Extreme weather is bad for your heart

A study conducted as part of the EXHAUSTION project has found an adverse connection between extreme temperatures and heart health, drawing attention to yet another consequence of climate change. The research has linked cold weather to excess deaths (the difference between expected and observed deaths) from heart disease, and hot weather to excess deaths from heart disease and stroke in patients with heart conditions.

“Climate change is leading to a rise in the average global temperature but also extreme cold in some regions,” said study author Prof. Stefan Agewall of EXHAUSTION project partner University of Oslo, Norway, in a press release published on the ESC website. “More than 70,000 excess deaths occurred across Europe during the summer of 2003 due to intense heat waves. Cold weather also accounts for excess deaths and hospital admissions. Previously, studies on the cardiovascular effects of heat and cold mainly used aggregated data, such as daily deaths in a city. The EXHAUSTION project used individual data, enabling us to identify vulnerable subgroups for protective interventions, thereby increasing resilience for future weather events.”

The analysis used data from five cohort studies conducted in Germany, Italy, Norway, Sweden and the United Kingdom between 1994 and 2010. It included close to 2.3 million adults with and without cardiovascular disease at baseline whose average age in the studies ranged from 49.7 to 71.7 years. Women made up 36% to 54.5% of the studied populations.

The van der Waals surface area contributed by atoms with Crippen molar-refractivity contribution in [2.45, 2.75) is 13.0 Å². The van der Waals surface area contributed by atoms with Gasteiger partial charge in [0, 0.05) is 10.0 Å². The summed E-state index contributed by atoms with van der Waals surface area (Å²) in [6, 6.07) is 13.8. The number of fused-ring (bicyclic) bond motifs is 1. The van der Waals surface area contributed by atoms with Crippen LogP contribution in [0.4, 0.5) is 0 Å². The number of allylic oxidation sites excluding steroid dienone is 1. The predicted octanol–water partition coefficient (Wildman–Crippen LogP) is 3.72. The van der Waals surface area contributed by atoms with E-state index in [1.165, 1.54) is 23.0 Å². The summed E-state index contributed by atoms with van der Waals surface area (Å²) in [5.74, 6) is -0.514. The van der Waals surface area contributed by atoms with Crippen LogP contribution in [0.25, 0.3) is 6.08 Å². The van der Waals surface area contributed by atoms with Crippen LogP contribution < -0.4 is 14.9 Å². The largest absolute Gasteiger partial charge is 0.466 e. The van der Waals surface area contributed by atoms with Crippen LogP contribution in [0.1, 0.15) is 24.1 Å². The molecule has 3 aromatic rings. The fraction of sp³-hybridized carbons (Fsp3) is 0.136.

The cold is to blame

The researchers discovered that cold weather increased the risk of dying from cardiovascular disease overall and ischemic heart disease in particular. It was also associated with a higher risk of new-onset ischemic heart disease. Temperature drops of 10 ℃—from 5 ℃ to -5 ℃—increased the risk of dying from cardiovascular disease by 19% and from ischemic heart disease by 22 %. With an 11 ℃ temperature drop, from 2 ℃ to -9 ℃, the risk of new-onset ischemic heart disease rose by 4 %.

“The relationships between cold temperatures and deaths were more pronounced in men and people living in neighborhoods with a low socioeconomic status,” noted Prof. Agewall. “The links between cold and new-onset ischemic heart disease were stronger among women and people older than 65 years.”

The case of heat

The researchers found no association between hot weather and adverse effects in the overall study population. However, in people with heart disease at baseline, temperature rises of 15 ℃ to 24 ℃ were associated with a 25% increase in the risk of dying from cardiovascular disease and a 30% higher risk of death from stroke.

According to Prof. Agewall, the EXHAUSTION (Exposure to heat and air pollution in Europe—cardiopulmonary impacts and benefits of mitigation and adaptation) project’s analysis could help clinicians “provide tailored advice to those most at risk of adverse health outcomes during hot and cold days.” He concludes, “Patients with heart conditions should stay hydrated in hot weather and adhere to advice from their cardiologist on medication use. We can all check the news for extreme heat and cold alerts and follow safety tips from local authorities.”